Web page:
The Faiths of a Catholic University: Personal or Impersonal?
James Bernauer, S.J., began his discussion at the Boisi Center on February 11 with a few observations regarding Boston College’s religious character. Bernauer, Professor of Philosophy, said that although the school is traditionally Catholic, the plurality of religious faiths present will continue to increase in the years to come. In the future, the key dividing line in terms of school and student development will be between personal and impersonal faiths and relationships within the community. Bernauer provided a guiding motto, “All meaningful knowledge is for the sake of action, and all meaningful action is for the sake of friendship.”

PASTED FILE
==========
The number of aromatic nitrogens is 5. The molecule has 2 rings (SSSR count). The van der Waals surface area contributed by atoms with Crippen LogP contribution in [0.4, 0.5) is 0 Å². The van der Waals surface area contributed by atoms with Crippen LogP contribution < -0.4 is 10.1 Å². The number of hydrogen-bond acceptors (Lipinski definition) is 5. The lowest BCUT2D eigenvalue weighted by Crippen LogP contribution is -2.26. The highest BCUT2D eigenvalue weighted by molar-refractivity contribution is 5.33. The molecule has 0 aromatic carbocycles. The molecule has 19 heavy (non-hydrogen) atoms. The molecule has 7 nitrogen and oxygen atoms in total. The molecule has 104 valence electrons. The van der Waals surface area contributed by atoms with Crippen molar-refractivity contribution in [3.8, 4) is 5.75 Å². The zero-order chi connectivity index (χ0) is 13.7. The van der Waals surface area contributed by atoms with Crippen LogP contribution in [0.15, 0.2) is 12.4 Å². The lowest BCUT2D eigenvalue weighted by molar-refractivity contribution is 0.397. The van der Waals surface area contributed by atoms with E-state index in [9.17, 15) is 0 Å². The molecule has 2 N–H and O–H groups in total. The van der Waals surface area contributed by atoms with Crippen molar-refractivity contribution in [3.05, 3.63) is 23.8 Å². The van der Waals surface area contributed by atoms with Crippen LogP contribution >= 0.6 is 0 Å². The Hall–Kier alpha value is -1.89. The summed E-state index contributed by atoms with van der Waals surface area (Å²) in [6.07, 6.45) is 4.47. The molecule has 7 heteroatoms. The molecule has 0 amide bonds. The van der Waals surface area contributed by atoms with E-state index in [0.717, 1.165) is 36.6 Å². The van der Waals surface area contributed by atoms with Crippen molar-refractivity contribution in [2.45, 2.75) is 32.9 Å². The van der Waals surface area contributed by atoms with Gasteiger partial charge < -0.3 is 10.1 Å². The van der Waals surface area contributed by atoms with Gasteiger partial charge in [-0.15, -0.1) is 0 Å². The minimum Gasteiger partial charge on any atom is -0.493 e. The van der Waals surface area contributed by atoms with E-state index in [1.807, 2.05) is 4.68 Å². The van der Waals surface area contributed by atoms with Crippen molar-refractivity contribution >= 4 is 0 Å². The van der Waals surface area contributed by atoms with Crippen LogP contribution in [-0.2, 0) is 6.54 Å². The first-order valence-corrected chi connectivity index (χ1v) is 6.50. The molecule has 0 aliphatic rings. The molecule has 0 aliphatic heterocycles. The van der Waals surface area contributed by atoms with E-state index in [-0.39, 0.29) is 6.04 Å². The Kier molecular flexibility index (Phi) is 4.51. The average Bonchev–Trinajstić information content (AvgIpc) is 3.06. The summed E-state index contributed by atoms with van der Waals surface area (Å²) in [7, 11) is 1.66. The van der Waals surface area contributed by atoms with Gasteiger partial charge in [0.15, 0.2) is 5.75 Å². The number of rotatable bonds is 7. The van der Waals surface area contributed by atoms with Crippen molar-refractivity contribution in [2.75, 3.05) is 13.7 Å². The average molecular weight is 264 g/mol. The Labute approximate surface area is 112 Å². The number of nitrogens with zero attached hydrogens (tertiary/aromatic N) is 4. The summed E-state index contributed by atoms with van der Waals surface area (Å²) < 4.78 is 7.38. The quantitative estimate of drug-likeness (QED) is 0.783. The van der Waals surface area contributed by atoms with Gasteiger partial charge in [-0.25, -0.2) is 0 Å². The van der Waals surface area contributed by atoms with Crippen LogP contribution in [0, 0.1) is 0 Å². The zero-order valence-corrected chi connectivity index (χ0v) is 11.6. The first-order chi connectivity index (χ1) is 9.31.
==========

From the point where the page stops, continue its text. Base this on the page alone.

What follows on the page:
Bernauer explained that the Catholic religious tradition recognizes the “universal personal other,” the idea that every member of a community can be in a personal relationship with another member regardless of geographical limits. In its full development, the universal personal other is the idea of God. This idea of God as personal is what allows a person to show compassion for or empathize with people from diverse backgrounds. This is the kind of religious tradition that BC and other Catholic universities must strive to maintain and enhance.